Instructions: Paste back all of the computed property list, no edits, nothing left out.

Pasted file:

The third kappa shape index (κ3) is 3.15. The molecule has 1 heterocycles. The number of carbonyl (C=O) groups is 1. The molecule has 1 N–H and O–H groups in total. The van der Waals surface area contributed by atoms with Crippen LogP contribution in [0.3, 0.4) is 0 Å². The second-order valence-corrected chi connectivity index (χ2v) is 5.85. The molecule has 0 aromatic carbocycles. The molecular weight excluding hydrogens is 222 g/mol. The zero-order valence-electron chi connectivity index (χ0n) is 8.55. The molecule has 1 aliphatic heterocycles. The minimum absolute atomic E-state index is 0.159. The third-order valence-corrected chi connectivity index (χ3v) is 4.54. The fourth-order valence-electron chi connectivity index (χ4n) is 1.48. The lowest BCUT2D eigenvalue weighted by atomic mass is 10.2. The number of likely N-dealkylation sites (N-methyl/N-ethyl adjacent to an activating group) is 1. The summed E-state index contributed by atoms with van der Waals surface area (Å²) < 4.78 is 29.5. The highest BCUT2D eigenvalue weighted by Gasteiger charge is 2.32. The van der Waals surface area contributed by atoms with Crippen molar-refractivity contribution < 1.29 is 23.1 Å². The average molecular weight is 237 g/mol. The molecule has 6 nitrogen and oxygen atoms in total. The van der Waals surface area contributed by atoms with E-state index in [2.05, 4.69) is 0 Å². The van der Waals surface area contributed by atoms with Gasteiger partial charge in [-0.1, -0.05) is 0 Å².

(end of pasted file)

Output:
The third kappa shape index (κ3) is 3.15. The molecule has 1 heterocycles. The number of carbonyl (C=O) groups is 1. The molecule has 1 N–H and O–H groups in total. The van der Waals surface area contributed by atoms with Crippen LogP contribution in [0.3, 0.4) is 0 Å². The second-order valence-corrected chi connectivity index (χ2v) is 5.85. The molecule has 0 aromatic carbocycles. The molecular weight excluding hydrogens is 222 g/mol. The zero-order valence-electron chi connectivity index (χ0n) is 8.55. The molecule has 1 aliphatic heterocycles. The minimum absolute atomic E-state index is 0.159. The third-order valence-corrected chi connectivity index (χ3v) is 4.54. The fourth-order valence-electron chi connectivity index (χ4n) is 1.48. The lowest BCUT2D eigenvalue weighted by atomic mass is 10.2. The number of likely N-dealkylation sites (N-methyl/N-ethyl adjacent to an activating group) is 1. The summed E-state index contributed by atoms with van der Waals surface area (Å²) < 4.78 is 29.5. The highest BCUT2D eigenvalue weighted by Gasteiger charge is 2.32. The van der Waals surface area contributed by atoms with Crippen molar-refractivity contribution < 1.29 is 23.1 Å². The average molecular weight is 237 g/mol. The molecule has 6 nitrogen and oxygen atoms in total. The van der Waals surface area contributed by atoms with E-state index in [2.05, 4.69) is 0 Å². The van der Waals surface area contributed by atoms with Gasteiger partial charge in [-0.1, -0.05) is 0 Å².